Sunday, April 15, 2012

Three Times (Hsiao-Hsien Hou, 2005)

 Hou Hsiao-Hsien, a celebrated filmmaker from Taiwan, presents a romantic drama in his own style -  gentle pacing and magnificent visuals that are worth a thousand word. The film boasts of three sublime love stories that are separated by time but unified by the same male-female lead actors. The faces are kept the same (Shu Qi and Chang Chen) across time periods so as to suggest the immortality of love? To suggest that the prototypical characters in love never change only the contexts keep redesigned by socio-political circumstances?  The first story A Time for Love takes place in 1966 when a young soldier falls in love with a pool hall hostess. The boy awaits a war deployment that comes at the expense of his blossoming romance. The girl keeps changing towns in-between to earn her livelihood. A parade of love letters communicate their feelings for each other that comes to its fruition at the end. Hsiao-Hsien's perfect framings and apt choice of the sound tracks (Aphrodite Child's "Rain and Tears" and Platters' "Smoke Gets in Your Eyes") recreate the magic of In the Mood for Love (2000) by Kar Wai WongThe setting of the second story A Time for Freedom is 1911 when the Chinese Revolution led to the overthrow of the Qing Dynasty. Hsiao-Hsien presents the story as a silent film, in accordance with the background of the film. The boy who is a regular visitor to a brothel wants to start a newspaper and be on the frontline of the on-going freedom struggle. The girl is a prostitute in the brothel who languishes in love for the boy and awaits freedom. Communications between them are established by scarcely dispersed letters. While the boy is all warmed up for the freedom struggle, he fails to see through the servitude of the girl which can be broken by only him.Love remains unfulfilled in a world where individual freedom is engulfed by desire for collective liberation. The modern day story named A Time for Youth is set in 2005 Taiwan.Here a bi-sexual woman is slowly nearing death but is caught in two romantic affairs, with a photographer and a teenage girl. The characters have all the modern means of communication (the computers and cell phones) and still struggle to communicate in the language of love. Their selfish infatuation with the modern day gadgets only take them away from each other.  Love desperately searches for a humane language in a selfish world of machines. The stories have no deep and multi-layered messages as one would expect from such cinematic endeavors.The subtext is simple yet profound and is mostly captured by silent gestures and moments of contemplation. Of the three stories, the first one stayed with me much after the last light had awakened. It is the purity of love and romantic innocence that will once again cast their magical spell on you.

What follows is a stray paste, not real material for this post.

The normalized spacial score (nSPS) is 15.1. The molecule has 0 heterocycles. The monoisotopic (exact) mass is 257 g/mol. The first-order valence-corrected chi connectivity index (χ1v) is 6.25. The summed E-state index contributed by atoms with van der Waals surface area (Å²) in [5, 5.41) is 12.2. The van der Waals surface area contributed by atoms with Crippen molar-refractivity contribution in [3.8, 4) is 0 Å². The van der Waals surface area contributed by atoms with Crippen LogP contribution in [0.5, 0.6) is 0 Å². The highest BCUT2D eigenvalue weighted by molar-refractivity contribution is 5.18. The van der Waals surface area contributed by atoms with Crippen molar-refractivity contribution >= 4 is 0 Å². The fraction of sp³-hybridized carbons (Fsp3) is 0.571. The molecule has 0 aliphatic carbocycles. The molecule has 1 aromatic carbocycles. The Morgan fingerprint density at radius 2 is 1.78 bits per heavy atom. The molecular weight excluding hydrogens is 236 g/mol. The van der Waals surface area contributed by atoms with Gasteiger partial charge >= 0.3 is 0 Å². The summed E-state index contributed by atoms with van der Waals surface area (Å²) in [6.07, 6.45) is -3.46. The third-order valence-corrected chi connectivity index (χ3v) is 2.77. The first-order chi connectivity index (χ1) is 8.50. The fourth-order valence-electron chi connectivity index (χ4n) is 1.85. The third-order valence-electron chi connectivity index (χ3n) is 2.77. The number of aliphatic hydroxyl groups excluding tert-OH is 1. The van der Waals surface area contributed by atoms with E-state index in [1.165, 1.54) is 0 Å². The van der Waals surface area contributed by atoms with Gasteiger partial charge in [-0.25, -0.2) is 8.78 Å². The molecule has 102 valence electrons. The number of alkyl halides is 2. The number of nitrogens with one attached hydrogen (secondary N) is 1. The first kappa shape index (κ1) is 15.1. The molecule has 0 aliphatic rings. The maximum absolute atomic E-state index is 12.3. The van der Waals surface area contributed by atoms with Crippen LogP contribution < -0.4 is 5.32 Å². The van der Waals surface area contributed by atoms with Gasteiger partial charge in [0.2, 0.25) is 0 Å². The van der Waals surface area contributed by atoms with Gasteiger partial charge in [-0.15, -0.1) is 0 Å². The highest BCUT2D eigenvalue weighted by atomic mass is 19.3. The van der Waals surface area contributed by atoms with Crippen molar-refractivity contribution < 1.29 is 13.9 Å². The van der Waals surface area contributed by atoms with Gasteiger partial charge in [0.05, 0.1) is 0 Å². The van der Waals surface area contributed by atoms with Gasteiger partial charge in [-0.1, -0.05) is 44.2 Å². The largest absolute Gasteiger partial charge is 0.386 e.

The film was nominated for the Palme d’Or at the 2005 Cannes Film festival.

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